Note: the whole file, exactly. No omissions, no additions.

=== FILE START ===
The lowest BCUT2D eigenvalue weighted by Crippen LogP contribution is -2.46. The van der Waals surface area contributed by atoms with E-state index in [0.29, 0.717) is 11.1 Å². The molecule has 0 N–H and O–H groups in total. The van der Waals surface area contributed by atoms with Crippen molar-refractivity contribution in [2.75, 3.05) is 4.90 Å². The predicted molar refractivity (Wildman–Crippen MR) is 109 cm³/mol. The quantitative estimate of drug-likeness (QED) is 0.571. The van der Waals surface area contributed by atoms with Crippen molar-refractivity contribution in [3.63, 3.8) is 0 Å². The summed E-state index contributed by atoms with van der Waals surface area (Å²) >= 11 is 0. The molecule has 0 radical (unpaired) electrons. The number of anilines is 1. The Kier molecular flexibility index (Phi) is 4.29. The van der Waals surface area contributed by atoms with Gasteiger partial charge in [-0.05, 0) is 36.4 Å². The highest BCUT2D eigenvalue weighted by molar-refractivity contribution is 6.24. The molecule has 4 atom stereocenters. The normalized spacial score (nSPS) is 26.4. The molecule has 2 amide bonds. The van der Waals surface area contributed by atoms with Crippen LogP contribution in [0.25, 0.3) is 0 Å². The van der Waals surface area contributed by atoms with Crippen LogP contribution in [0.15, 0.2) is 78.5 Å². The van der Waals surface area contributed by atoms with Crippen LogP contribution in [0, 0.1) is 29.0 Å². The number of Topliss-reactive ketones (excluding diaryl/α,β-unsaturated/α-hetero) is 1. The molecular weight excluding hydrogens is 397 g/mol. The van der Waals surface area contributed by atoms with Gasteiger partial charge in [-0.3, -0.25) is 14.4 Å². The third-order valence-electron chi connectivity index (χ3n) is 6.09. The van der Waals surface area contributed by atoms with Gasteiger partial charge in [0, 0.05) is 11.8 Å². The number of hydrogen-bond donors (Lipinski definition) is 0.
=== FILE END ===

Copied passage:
The lowest BCUT2D eigenvalue weighted by Crippen LogP contribution is -2.46. The van der Waals surface area contributed by atoms with E-state index in [0.29, 0.717) is 11.1 Å². The molecule has 0 N–H and O–H groups in total. The van der Waals surface area contributed by atoms with Crippen molar-refractivity contribution in [2.75, 3.05) is 4.90 Å². The predicted molar refractivity (Wildman–Crippen MR) is 109 cm³/mol. The quantitative estimate of drug-likeness (QED) is 0.571. The van der Waals surface area contributed by atoms with Crippen molar-refractivity contribution in [3.63, 3.8) is 0 Å². The summed E-state index contributed by atoms with van der Waals surface area (Å²) >= 11 is 0. The molecule has 0 radical (unpaired) electrons. The number of anilines is 1. The Kier molecular flexibility index (Phi) is 4.29. The van der Waals surface area contributed by atoms with Gasteiger partial charge in [-0.05, 0) is 36.4 Å². The highest BCUT2D eigenvalue weighted by molar-refractivity contribution is 6.24. The molecule has 4 atom stereocenters. The normalized spacial score (nSPS) is 26.4. The molecule has 2 amide bonds. The van der Waals surface area contributed by atoms with Crippen LogP contribution in [0.25, 0.3) is 0 Å². The van der Waals surface area contributed by atoms with Crippen LogP contribution in [0.15, 0.2) is 78.5 Å². The van der Waals surface area contributed by atoms with Crippen LogP contribution in [0, 0.1) is 29.0 Å². The number of Topliss-reactive ketones (excluding diaryl/α,β-unsaturated/α-hetero) is 1. The molecular weight excluding hydrogens is 397 g/mol. The van der Waals surface area contributed by atoms with Gasteiger partial charge in [-0.3, -0.25) is 14.4 Å². The third-order valence-electron chi connectivity index (χ3n) is 6.09. The van der Waals surface area contributed by atoms with Gasteiger partial charge in [0, 0.05) is 11.8 Å². The number of hydrogen-bond donors (Lipinski definition) is 0.